We're going to dispense with a lot of the introductory commentary for all of our gaming benchmarks, as we already have a ton of material to present. At this point, most of you are already familiar with what benchmarks we use and how they are run. If not, you should easily be able to find the information in a previous article. So, rather than adding hundreds of words of repeat text, we're just going to cut straight to the chase and talk about performance.

Company of Heroes Performance

Company of Heroes

Company of Heroes - Power Consumption

Company of Heroes - Performance per Watt

Starting with Company of Heroes, we have a game that really stresses the graphics card at higher settings, though in the past we've also shown that it tends to be CPU limited with different detail settings. Running maximum details, all of the cards still managed to deliver acceptable gameplay at 1600x1200 or lower resolutions. 1920x1440 is still playable as well, but if you have a 30 inch LCD running 2560x1600 and you want to run with antialiasing, you're really going to need a GeForce 8800 series card. The GeForce 8800 is clearly more powerful than anything ATI currently offers, which is to be expected as it's a next-generation card competing with current generation hardware. What's impressive is that the 8800 GTX is basically as fast running 2560x1600 as the GeForce 7900 GTX or Radeon X1950 XTX running at 1600x1200. Put another way, a single 8800 GTX is over twice as fast as a single X1950 XTX in all of the tested resolutions, and it's also about twice as fast as a 7900 GTX.

As far as multiple graphics card configurations go, Company of Heroes currently did not show any performance improvements. Most likely that means that NVIDIA and ATI drivers have not been properly optimized for this game at present. This is a problem that occurs periodically with new titles, and it's always frustrating to get a new game only to find out that it isn't properly using your hardware -- especially if you've shelled out the money for dual graphics cards. This is why we have repeatedly recommended in the past that you purchase a faster single graphics card rather than moving to dual GPUs, up to the point where you basically have the fastest single graphics card available. GeForce 8800 GTX now holds the title of fastest single GPU, so if you were previously looking to spend $800 on a couple of GPUs, you should seriously consider a single 8800 GTX instead. The DirectX 10 support is merely icing on the cake.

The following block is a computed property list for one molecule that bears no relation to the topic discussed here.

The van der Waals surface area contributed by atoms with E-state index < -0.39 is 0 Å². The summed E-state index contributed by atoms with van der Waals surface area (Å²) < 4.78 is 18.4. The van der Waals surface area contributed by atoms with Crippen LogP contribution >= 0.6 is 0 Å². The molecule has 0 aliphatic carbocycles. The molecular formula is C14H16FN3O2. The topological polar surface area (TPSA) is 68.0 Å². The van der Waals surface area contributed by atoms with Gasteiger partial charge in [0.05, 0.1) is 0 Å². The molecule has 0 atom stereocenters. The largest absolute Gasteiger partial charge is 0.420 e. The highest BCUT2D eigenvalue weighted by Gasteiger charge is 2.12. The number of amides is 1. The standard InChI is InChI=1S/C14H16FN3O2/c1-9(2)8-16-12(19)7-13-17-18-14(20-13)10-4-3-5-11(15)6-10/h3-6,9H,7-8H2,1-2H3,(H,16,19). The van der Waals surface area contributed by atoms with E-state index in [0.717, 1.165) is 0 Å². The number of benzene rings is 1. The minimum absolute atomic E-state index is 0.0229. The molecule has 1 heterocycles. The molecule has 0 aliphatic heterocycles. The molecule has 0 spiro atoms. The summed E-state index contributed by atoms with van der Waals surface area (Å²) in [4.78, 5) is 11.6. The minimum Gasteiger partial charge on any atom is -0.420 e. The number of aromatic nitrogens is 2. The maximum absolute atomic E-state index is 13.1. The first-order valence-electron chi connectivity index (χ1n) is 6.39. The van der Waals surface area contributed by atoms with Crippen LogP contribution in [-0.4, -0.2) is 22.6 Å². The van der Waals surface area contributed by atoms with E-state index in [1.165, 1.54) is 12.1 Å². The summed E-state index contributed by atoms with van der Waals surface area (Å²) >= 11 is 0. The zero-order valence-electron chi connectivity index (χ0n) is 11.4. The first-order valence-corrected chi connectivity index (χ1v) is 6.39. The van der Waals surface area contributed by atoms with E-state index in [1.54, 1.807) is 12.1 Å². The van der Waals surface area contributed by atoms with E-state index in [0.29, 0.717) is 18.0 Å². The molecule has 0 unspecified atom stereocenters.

The Test F.E.A.R. Performance
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  • JarredWalton - Wednesday, November 8, 2006 - link

    The text is basically complete, and minor spelling issues aren't going to change the results. Obviously, proofing 29 pages of article content is going to take some time. We felt our readers would be a lot more interested in getting the content now rather than waiting even longer for me to proof everything. I know the vast majority of readers don't bother to comment on spelling and grammar issues, but my post was to avoid the comments section turning into a bunch of short posts complaining about errors that will be corrected shortly. :) Reply
  • Iger - Wednesday, November 8, 2006 - link

    Pff, of course we would! If I would like to read a novel I would find a book! Results first - proofing later... if ever :) Thanks for the article! Reply
  • JarredWalton - Wednesday, November 8, 2006 - link

    Did I say an hour? Okay, how about I just post here when I'm done reading/editing? :) Reply
  • JarredWalton - Wednesday, November 8, 2006 - link

    Okay, I'm done proofing/editing. If you still see errors, feel free to complain. Like I said, though, try to keep them in this thread.

    --Jarred
    Reply
  • LuxFestinus - Thursday, November 9, 2006 - link

    Pg. 3 under <b>Unified Shaders</b>

    quote:

    <i>Until now, building a GPU with unified shaders would not have desirable, let alone practical, but Shader Model 4.0 lends itself well to this approach.</i>

    Should read as follows:
    <i>Until now, building a GPU with unified shaders would not have <b>been</b> desirable, let alone practical, but Shader Model 4.0 lends itself well to this approach.</i>

    Good try though.;)
    Reply
  • shabby - Wednesday, November 8, 2006 - link

    $600 for the gtx and $450 for the gts is pretty good seeing how much they crammed into the gpu, makes you wonder why the previous gen topped 650 bucks at times. Reply
  • dcalfine - Wednesday, November 8, 2006 - link

    How does the 8800GTX compare to the 7950GX2? Not just in FPS, but also in performance/watt? Reply
  • dcalfine - Wednesday, November 8, 2006 - link

    Ignore ^^^
    sorry


    Hot card by the way!
    Reply
  • neogodless - Wednesday, November 8, 2006 - link

    I know you touched on this, but I assume that DirectX 10 is still not available for your testing platform, Windows XP Professional SP2, and additionally no games have been released for that platform. Is this correct? If so...

    Will DirectX 10 be made available for Windows XP?
    Will you publish a new review once Vista, DirectX 10 and the new games are available?

    Can we peak into the future at all now?
    Reply
  • JarredWalton - Wednesday, November 8, 2006 - link

    DX10 will be Vista only according to Microsoft. What that means according to some game developers is that DX10 support is going to be somewhat slow, and it's also going to be a major headache because for the next 3-4 years they will pretty much be required to have a DX9 rendering solution along with DX10. Reply

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